Natalie Hoffman spent more than 10 years at Bethlehem Baptist Church, the church where John Piper pastored for over 30 years. During that time, she said she was also stuck in an abusive marriage. Yet rather than helping her, she says Bethlehem blamed and shamed her and left her suicidal. Welcome to The Roys Report, a podcast dedicated to reporting the truth and restoring the church. I’m Julie Roys. And today Natalie Hoffman joins me to tell her story, a story that’s extremely relevant given what’s happening at Bethlehem right now. As you may know, three pastors have resigned from the church including Jason Meyer, the successor to John Piper, about 10% of the church membership have left as well. And while the issues surrounding the exodus and upheaval at Bethlehem are complex, one issue is consistently mentioned above the rest, a toxic culture that perpetuates and enables abuse. The current abuse complaints surround a prominent professor at Bethlehem College and Seminary, and an elder at Bethlehem Baptist Church, Andy Naselli. If you’ve read my articles, you’re aware that rather than commission an independent investigation into the allegations of spiritual abuse concerning Andy, Bethlehem College and Seminary conducted an internal investigation, and not surprisingly, they found Andy innocent of the charges. A similar scenario played out at Bethlehem Baptist Church. And now those who say they’ve been wounded and abused at Bethlehem are crying foul. And that’s why I think Natalie’s story is so eye opening. It spans many years and reveals a truly shocking pattern of behavior involving pastors, elders, and counselors at Bethlehem. And this isn’t just any church. This is a church and seminary that trains pastors and influences churches worldwide. So, I think this is a very important podcast and I’m very much looking forward to my conversation with Natalie. Also, according to Natalie, one out of three married women sitting in an average conservative Christian Church is in a confusing and painful marriage, and they’re often not getting the help that they need. So, I think Natalie’s story of surviving an emotionally abusive marriage is going to be extremely helpful to an awful lot of women and the people who love them. But before diving in, I’d like to thank the sponsors of this podcast, Judson University, and Marquardt of Barrington. Judson has been an incredible partner and supporter of this ministry and I’m truly grateful for the school’s commitment to truth and to The Roys Report. If you’re looking for a top ranked Christian university, providing a caring community and an excellent college experience, please consider Judson. For more information, just go to Judsonu.edu. Also, if you’re looking for a quality new or used car, I highly recommend my friends at Marquardt of Barrington. Marquardt is a Buick GMC dealership where you can expect honesty, integrity, and transparency. That’s because the owners there, Dan and Kurt Marquardt, are men of character. To check them out, go to buyacar123.com. Well again, joining me today is Natalie Hoffman. Natalie is a survivor of an emotionally abusive marriage. She’s also the mother of nine children and the founder of Flying Free, a ministry for abuse survivors. She also is the author of Is it Me? Making Sense of Your Confusing Marraige: A Christian Woman’s Guide to Hidden Emotional and Spiritual Abuse. So, Natalie, welcome, and thanks so much for joining me.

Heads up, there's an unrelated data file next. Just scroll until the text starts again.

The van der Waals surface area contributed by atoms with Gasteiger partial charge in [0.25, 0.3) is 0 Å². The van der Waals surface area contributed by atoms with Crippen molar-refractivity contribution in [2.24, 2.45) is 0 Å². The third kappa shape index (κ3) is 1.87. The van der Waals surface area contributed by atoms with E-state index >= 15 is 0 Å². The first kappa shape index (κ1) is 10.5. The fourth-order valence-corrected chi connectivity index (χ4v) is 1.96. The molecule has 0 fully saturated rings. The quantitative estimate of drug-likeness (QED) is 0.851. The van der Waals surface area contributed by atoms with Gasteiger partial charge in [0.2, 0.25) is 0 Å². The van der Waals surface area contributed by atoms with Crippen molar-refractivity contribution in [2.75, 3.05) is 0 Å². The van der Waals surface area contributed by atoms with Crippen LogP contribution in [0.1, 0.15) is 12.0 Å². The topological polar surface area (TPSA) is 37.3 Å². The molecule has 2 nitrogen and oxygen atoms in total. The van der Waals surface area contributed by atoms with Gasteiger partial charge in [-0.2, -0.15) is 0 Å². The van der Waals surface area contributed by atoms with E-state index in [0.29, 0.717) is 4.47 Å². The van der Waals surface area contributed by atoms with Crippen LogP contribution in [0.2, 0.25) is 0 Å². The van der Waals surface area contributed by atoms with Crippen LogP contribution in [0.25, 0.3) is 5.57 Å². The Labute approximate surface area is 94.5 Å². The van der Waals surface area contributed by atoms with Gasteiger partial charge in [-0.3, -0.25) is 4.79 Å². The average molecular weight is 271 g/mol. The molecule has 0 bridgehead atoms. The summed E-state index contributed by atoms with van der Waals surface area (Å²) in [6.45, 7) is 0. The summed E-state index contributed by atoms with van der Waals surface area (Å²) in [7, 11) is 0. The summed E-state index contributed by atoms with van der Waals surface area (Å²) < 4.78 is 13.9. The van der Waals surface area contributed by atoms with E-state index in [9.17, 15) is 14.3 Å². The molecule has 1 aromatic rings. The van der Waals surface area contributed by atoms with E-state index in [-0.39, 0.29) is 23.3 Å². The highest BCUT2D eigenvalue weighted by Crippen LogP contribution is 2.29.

NATALIE HOFFMAN 03:28